University of Cambridge > Talks.cam > Science non-Fiction & the Bottom Billion: Evolving Frameworks for a fairer Future > Will open source biotechnology benefit the bottom billion?

Will open source biotechnology benefit the bottom billion?

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  • UserJenny Molloy (OpenPlant and Synthetic Biology Strategic Research Initiative) & Lalitha Sundaram (Department of Pathology)
  • ClockWednesday 11 November 2015, 12:00-14:00
  • HouseSeminar Room SG2, Alison Richard Building.

If you have a question about this talk, please contact Centre For Global Equality .

Speaker: Jenny Molloy (OpenPlant and Synthetic Biology Strategic Research Initiative) Respondent: Lalitha Sundaram (Department of Pathology)

These are some of the issues Jenny will address: Openness has developed as a paradigm and movement in fields like government and science over the last decade, building on successes of open source models in software. Biotechnology is historically a sector where proprietary technologies and multinational corporations have dominated, but there is a growing interest in opening up the tools and technologies necessary to develop biotechnological solutions in agriculture, health, bioremediation and more. This is particularly true in the emerging field of synthetic biology, which takes an engineering approach to biological innovation and has already delivered yeast producing anti-malarial compounds, bacterial arsenic biosensors and sterile mosquitoes. What does openness mean in synthetic biology and is it achievable from the lab to the field? Will open really enable equal access and democratisation of biotechnology to solve local problems or will the same power structures be maintained?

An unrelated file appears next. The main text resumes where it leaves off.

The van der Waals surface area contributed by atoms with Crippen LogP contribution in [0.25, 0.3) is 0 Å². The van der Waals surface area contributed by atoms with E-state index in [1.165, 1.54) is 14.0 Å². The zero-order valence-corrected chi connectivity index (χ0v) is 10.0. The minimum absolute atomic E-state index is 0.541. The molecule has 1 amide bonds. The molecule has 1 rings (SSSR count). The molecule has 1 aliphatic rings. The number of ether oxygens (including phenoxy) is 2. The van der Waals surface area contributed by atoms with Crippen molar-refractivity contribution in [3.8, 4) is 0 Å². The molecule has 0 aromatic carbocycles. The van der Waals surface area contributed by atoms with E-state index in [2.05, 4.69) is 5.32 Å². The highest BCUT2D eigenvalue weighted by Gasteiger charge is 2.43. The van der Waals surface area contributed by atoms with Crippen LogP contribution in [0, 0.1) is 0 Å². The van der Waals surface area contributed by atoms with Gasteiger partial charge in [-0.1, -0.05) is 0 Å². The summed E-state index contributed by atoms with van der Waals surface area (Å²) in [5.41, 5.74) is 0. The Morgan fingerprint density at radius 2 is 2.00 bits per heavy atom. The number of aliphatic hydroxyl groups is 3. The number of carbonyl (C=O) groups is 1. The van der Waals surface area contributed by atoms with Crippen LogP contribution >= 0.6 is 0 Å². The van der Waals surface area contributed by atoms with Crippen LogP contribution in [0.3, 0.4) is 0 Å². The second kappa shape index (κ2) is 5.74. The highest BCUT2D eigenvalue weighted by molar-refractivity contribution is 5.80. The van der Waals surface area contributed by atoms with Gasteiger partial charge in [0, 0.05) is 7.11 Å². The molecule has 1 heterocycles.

This talk is part of the Science non-Fiction & the Bottom Billion: Evolving Frameworks for a fairer Future series.

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